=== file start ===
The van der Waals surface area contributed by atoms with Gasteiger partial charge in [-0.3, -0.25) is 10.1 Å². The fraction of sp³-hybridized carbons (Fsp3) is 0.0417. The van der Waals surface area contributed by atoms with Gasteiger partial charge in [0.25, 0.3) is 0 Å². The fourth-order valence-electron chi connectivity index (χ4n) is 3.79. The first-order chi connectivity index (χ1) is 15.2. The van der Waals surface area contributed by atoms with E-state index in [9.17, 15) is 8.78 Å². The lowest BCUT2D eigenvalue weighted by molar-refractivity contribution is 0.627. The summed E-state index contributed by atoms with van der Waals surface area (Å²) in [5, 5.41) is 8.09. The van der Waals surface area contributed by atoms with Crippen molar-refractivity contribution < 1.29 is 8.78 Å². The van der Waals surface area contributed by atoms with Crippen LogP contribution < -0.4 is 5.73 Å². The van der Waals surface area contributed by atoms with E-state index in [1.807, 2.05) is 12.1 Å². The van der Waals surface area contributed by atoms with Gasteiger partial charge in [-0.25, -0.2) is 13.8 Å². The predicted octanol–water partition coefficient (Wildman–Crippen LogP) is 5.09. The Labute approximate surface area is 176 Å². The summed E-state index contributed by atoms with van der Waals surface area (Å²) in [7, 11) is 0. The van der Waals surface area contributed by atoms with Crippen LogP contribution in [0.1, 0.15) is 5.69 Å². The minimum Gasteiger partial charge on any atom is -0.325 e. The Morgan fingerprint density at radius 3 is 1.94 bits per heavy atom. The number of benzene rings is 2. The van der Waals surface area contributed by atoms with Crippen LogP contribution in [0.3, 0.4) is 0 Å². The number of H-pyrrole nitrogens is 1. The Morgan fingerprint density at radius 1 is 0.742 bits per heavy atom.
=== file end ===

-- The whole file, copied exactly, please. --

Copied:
The van der Waals surface area contributed by atoms with Gasteiger partial charge in [-0.3, -0.25) is 10.1 Å². The fraction of sp³-hybridized carbons (Fsp3) is 0.0417. The van der Waals surface area contributed by atoms with Gasteiger partial charge in [0.25, 0.3) is 0 Å². The fourth-order valence-electron chi connectivity index (χ4n) is 3.79. The first-order chi connectivity index (χ1) is 15.2. The van der Waals surface area contributed by atoms with E-state index in [9.17, 15) is 8.78 Å². The lowest BCUT2D eigenvalue weighted by molar-refractivity contribution is 0.627. The summed E-state index contributed by atoms with van der Waals surface area (Å²) in [5, 5.41) is 8.09. The van der Waals surface area contributed by atoms with Crippen molar-refractivity contribution < 1.29 is 8.78 Å². The van der Waals surface area contributed by atoms with Crippen LogP contribution < -0.4 is 5.73 Å². The van der Waals surface area contributed by atoms with E-state index in [1.807, 2.05) is 12.1 Å². The van der Waals surface area contributed by atoms with Gasteiger partial charge in [-0.25, -0.2) is 13.8 Å². The predicted octanol–water partition coefficient (Wildman–Crippen LogP) is 5.09. The Labute approximate surface area is 176 Å². The summed E-state index contributed by atoms with van der Waals surface area (Å²) in [7, 11) is 0. The van der Waals surface area contributed by atoms with Crippen LogP contribution in [0.1, 0.15) is 5.69 Å². The minimum Gasteiger partial charge on any atom is -0.325 e. The Morgan fingerprint density at radius 3 is 1.94 bits per heavy atom. The number of benzene rings is 2. The van der Waals surface area contributed by atoms with Crippen LogP contribution in [0.3, 0.4) is 0 Å². The number of H-pyrrole nitrogens is 1. The Morgan fingerprint density at radius 1 is 0.742 bits per heavy atom.